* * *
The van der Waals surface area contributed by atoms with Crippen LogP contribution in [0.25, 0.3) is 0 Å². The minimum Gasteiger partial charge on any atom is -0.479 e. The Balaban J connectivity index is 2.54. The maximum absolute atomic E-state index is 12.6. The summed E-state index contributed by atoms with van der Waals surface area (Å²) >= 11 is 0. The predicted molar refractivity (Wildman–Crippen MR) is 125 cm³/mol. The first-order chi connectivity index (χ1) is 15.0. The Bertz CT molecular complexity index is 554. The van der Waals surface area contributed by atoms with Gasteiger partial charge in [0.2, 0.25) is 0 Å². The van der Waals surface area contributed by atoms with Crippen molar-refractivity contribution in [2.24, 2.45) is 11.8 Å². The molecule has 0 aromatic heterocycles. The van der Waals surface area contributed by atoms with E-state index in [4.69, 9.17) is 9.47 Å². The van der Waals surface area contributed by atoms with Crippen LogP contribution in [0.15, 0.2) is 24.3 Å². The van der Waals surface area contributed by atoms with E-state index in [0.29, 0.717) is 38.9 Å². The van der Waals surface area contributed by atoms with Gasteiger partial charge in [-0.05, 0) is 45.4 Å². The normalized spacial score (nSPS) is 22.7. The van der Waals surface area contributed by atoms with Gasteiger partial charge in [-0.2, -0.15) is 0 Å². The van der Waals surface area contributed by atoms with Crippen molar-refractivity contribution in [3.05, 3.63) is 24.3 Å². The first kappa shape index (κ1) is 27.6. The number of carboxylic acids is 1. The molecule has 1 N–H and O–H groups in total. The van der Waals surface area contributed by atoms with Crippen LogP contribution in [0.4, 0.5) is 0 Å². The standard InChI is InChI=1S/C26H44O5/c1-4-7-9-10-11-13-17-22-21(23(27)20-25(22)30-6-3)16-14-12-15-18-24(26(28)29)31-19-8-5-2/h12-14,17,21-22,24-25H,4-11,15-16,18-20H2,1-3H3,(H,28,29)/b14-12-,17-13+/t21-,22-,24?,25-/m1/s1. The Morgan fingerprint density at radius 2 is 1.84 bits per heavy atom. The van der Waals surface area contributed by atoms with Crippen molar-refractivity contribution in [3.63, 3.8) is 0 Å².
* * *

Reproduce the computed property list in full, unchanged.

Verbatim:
The van der Waals surface area contributed by atoms with Crippen LogP contribution in [0.25, 0.3) is 0 Å². The minimum Gasteiger partial charge on any atom is -0.479 e. The Balaban J connectivity index is 2.54. The maximum absolute atomic E-state index is 12.6. The summed E-state index contributed by atoms with van der Waals surface area (Å²) >= 11 is 0. The predicted molar refractivity (Wildman–Crippen MR) is 125 cm³/mol. The first-order chi connectivity index (χ1) is 15.0. The Bertz CT molecular complexity index is 554. The van der Waals surface area contributed by atoms with Gasteiger partial charge in [0.2, 0.25) is 0 Å². The van der Waals surface area contributed by atoms with Crippen molar-refractivity contribution in [2.24, 2.45) is 11.8 Å². The molecule has 0 aromatic heterocycles. The van der Waals surface area contributed by atoms with E-state index in [4.69, 9.17) is 9.47 Å². The van der Waals surface area contributed by atoms with Crippen LogP contribution in [0.15, 0.2) is 24.3 Å². The van der Waals surface area contributed by atoms with E-state index in [0.29, 0.717) is 38.9 Å². The van der Waals surface area contributed by atoms with Gasteiger partial charge in [-0.05, 0) is 45.4 Å². The normalized spacial score (nSPS) is 22.7. The van der Waals surface area contributed by atoms with Gasteiger partial charge in [-0.2, -0.15) is 0 Å². The van der Waals surface area contributed by atoms with Crippen molar-refractivity contribution in [3.05, 3.63) is 24.3 Å². The first kappa shape index (κ1) is 27.6. The number of carboxylic acids is 1. The molecule has 1 N–H and O–H groups in total. The van der Waals surface area contributed by atoms with Crippen LogP contribution in [0.4, 0.5) is 0 Å². The standard InChI is InChI=1S/C26H44O5/c1-4-7-9-10-11-13-17-22-21(23(27)20-25(22)30-6-3)16-14-12-15-18-24(26(28)29)31-19-8-5-2/h12-14,17,21-22,24-25H,4-11,15-16,18-20H2,1-3H3,(H,28,29)/b14-12-,17-13+/t21-,22-,24?,25-/m1/s1. The Morgan fingerprint density at radius 2 is 1.84 bits per heavy atom. The van der Waals surface area contributed by atoms with Crippen molar-refractivity contribution in [3.63, 3.8) is 0 Å².